Keeping up with New Year’s resolutions to eat healthfully can be challenging, and by mid-January, some of those goals already feel impossible. If vowing to eat more veggies was on your list but has proved to be difficult for your family, try changing names. Recent research in the Journal of the American Medical Association found that when vegetables served in a university dining hall were described using indulgent words, such as “rich” or “caramelized,” students and staff were more likely to choose and consume them compared to those that were labeled simply with the vegetable’s name or with words like “reduced sodium.” So, the next time vegetables are on the menu, try a new name. You might be surprised at the results.
Celebrate the holiday season with a healthy table. Fruit takes a starring role with these stunning, wholesome centerpieces. Read more at Food and Health.
Though back-to-school shopping usually brings thoughts of new pencils and sneakers to mind, the grocery store is also important to consider! Not only is it a regular destination for most families, but it provides the fuel that powers busy schedules all school year long. I loved the quick and easy tips for efficient shopping textbook publisher Human Kinetics shared a few days ago, like keeping a running shopping list and organizing the list based on your store’s layout. These are great ways ensure the ingredients for healthy meals are always on hand, even as fall schedules are busy. Read more of their tips for efficient grocery shopping here, and have a happy fall!
Just add sunlight, water and a little TLC to help these greens grow!
With summer in full swing, it’s a great time to enjoy all things green! Earlier this summer, my students experienced the wonder of indoor gardening with salad greens. In just a few weeks time, we grew a bumper crop of kale, arugula and other leafy vegetables to share. Packed with nutrients like vitamin K and fiber, they were a hit on pizza and in salad. Since lettuce enjoys cooler weather, it is easy to grow inside in a sunny location, and since it grows quickly, you can anticipate enough for salads and sandwiches by the time September and the back-to-school season begins. Want to start your own garden? Check out the resources below.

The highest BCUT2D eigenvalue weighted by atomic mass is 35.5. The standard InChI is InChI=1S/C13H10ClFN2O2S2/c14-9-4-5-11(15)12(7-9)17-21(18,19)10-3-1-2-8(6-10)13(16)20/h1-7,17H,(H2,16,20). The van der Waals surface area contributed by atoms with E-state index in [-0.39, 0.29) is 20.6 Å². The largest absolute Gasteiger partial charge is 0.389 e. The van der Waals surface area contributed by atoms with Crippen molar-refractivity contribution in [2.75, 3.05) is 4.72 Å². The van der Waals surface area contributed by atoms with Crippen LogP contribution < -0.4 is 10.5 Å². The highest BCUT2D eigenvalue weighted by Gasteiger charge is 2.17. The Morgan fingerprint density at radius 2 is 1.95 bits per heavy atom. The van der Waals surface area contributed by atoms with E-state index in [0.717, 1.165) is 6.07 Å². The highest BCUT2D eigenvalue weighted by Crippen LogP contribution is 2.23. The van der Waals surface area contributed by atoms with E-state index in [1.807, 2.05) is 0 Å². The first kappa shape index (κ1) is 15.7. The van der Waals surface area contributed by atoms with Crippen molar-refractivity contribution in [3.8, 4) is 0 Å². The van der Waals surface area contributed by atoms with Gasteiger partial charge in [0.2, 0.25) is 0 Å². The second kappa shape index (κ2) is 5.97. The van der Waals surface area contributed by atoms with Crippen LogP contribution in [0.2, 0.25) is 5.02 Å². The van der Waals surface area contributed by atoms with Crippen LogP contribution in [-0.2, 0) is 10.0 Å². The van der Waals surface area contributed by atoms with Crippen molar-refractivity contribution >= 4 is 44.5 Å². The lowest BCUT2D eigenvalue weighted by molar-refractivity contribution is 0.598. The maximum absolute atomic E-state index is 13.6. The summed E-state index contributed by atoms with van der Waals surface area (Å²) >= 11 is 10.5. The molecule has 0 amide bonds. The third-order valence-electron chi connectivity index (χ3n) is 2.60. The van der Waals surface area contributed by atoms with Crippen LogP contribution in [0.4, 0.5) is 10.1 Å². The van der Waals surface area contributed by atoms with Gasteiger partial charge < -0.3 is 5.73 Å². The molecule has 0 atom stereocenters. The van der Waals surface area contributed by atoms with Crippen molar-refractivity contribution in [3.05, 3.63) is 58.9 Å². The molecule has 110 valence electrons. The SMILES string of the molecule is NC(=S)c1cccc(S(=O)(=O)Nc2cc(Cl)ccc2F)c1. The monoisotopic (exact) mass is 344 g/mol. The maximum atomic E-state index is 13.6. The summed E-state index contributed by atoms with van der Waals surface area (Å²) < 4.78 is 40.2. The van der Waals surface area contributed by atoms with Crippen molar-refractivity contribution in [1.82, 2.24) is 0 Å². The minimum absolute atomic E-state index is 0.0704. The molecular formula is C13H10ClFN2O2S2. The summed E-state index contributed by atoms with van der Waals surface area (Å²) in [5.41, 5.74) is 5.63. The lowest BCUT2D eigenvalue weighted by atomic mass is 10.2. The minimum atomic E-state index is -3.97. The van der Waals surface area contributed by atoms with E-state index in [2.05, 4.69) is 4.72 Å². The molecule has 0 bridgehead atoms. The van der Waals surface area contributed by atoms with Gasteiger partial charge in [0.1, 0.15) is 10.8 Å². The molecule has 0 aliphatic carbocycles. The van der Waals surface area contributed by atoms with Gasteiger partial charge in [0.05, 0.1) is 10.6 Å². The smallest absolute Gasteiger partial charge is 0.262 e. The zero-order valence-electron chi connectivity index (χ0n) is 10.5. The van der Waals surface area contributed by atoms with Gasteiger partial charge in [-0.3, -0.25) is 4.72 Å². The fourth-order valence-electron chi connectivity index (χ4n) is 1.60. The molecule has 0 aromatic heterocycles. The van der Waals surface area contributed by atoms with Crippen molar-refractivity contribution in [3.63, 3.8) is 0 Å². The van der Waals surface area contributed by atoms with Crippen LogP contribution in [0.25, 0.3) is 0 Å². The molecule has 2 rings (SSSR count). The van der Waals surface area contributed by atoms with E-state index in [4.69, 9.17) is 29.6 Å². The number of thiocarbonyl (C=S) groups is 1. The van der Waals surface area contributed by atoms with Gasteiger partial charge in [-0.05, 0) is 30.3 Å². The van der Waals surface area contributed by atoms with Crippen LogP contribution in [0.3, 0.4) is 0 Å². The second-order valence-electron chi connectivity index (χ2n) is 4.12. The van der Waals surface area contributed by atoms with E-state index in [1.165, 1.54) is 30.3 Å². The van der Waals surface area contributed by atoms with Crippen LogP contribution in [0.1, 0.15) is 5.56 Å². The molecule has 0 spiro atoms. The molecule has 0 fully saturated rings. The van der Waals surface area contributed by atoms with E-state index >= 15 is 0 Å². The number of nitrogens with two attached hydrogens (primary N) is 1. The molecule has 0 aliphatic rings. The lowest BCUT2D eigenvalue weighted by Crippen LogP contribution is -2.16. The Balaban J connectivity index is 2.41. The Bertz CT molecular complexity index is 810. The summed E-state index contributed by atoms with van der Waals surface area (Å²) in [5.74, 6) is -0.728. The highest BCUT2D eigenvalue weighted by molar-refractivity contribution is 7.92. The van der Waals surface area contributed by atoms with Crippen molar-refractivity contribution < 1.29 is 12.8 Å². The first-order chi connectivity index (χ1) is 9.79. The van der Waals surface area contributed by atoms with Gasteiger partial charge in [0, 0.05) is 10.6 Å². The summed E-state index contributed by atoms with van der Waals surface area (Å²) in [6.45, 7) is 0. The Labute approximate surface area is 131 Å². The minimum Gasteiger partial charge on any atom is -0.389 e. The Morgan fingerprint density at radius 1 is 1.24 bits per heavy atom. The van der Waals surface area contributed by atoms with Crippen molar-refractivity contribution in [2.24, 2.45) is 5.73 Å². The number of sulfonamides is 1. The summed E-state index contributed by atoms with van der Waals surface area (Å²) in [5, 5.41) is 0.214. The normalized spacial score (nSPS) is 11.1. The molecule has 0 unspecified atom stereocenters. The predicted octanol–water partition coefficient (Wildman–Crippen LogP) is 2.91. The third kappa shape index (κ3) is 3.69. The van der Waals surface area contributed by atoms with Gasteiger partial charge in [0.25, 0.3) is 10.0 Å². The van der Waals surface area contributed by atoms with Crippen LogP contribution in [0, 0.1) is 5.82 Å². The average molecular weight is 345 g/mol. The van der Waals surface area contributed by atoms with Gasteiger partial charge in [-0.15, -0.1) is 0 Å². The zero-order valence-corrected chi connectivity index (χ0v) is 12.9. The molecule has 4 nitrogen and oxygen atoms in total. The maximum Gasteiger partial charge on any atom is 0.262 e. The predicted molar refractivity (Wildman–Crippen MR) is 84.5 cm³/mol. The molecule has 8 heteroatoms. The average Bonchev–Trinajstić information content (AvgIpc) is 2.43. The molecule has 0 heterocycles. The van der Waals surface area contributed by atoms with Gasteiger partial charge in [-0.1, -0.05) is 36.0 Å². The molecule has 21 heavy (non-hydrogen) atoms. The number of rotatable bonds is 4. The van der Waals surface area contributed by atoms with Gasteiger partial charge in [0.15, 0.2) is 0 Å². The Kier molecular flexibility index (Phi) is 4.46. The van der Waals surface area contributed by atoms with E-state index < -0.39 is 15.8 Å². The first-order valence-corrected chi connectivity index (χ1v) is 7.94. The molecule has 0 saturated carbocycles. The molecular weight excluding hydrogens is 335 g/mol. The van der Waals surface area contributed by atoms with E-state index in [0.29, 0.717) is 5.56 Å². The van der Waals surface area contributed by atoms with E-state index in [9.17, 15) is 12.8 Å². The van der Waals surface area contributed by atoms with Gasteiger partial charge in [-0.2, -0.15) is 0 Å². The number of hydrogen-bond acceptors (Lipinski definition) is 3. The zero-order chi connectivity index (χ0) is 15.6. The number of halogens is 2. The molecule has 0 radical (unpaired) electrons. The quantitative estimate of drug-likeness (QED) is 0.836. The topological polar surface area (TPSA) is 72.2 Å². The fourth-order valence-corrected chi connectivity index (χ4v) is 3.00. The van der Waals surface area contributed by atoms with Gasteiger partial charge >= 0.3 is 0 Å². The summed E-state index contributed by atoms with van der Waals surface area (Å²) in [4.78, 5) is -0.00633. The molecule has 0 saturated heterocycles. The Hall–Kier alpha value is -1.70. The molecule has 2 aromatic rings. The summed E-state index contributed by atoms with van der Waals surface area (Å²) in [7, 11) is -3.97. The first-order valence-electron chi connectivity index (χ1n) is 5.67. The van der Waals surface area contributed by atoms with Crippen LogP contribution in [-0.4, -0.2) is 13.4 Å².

Seeds – Also, tips and supplies to get started
Recipes – Healthy lunch ideas, including delicious salads
Classroom coloring sheets – Coloring sheets and activities about fruits and veggies
Blueberries and cranberries team up for a patriotic quick bread!
2 cups all- purpose flour
¾ cup granulated sugar
1 teaspoon baking powder
½ teaspoon salt
¼ teaspoon baking soda
¼ cup water
1 teaspoon vanilla extract
1/8 teaspoon each cardamom and ginger
2/3 cup water
2 tablespoons sunflower oil
¾ cup fresh or frozen blueberries
¼ cup dried cranberries
¼ cup chopped pecans, optional
1 teaspoon cinnamon sugar
1 teaspoon red, white and blue sprinkles
Preheat oven to 325°F, and coat an 8”x4” loaf pan with sunflower oil. In a large bowl, combine flour, sugar, baking powder, salt and baking soda. In a small bowl, stir together ¼ cup of water, vanilla, cardamom and ginger. Stir in remaining water and oil, and stir into dry ingredients until just moistened. Fold blueberries, cranberries and nuts into batter. Pour into loaf pan, and sprinkle with cinnamon sugar. Bake 60-65 minutes or until a toothpick inserted near the center comes out clean. Cool bread in pan for 10 minutes before removing to a wire rack. Sprinkle bread with red, white and blue sprinkles while it is still warm. Cool completely before serving.
Yield: 16 slices
This month is all about making small changes that lead to a healthier lifestyle, one forkful at a time. Eating as a family is a great place to start. Recent studies have found that regular family meals provide a variety of health benefits, including improved nutrient intake and a decreased risk of obesity, but finding time to prepare them can seem daunting. Several organizations have developed resources to help families eat well together. Celebrate National Nutrition Month by trying one!
Download sample menus and free recipe booklets from the U.S. Department of Agriculture’s list of family meal ideas.
Make mealtimes fun with free nutrition games developed by the Academy of Nutrition and Dietetics. They are easy to print and include games and puzzles for adults and kids.
Spice up dinner with a new dish. As a volunteer field editor for Taste of Home magazine, I received a copy of their new One Hundred Family Meals cookbook to review. The book is filled with tips on making meals special, conversation starters and planning ideas. Lightened dishes are labelled (“Eat Smart”) as are those that are quick to make (“Fast Fix”). There’s even a place to jot down favorite meals. Recently, I have been working my way through the No-Fuss Salads chapters. With delicious options like Garden Tomato and Michigan Cherry Salads, there is sure to be a favorite for everyone at the table, and many more great ideas are available for free on their website.
Just in time for Valentine’s Day, the American Heart Association has provided great tips on reducing sodium with printable handouts, mini-posters and infographs that are perfect for sharing. Their eye-catching colors make them great for bulletin boards, too! Find them online, along with many other resources, at the American Heart Association’s website here.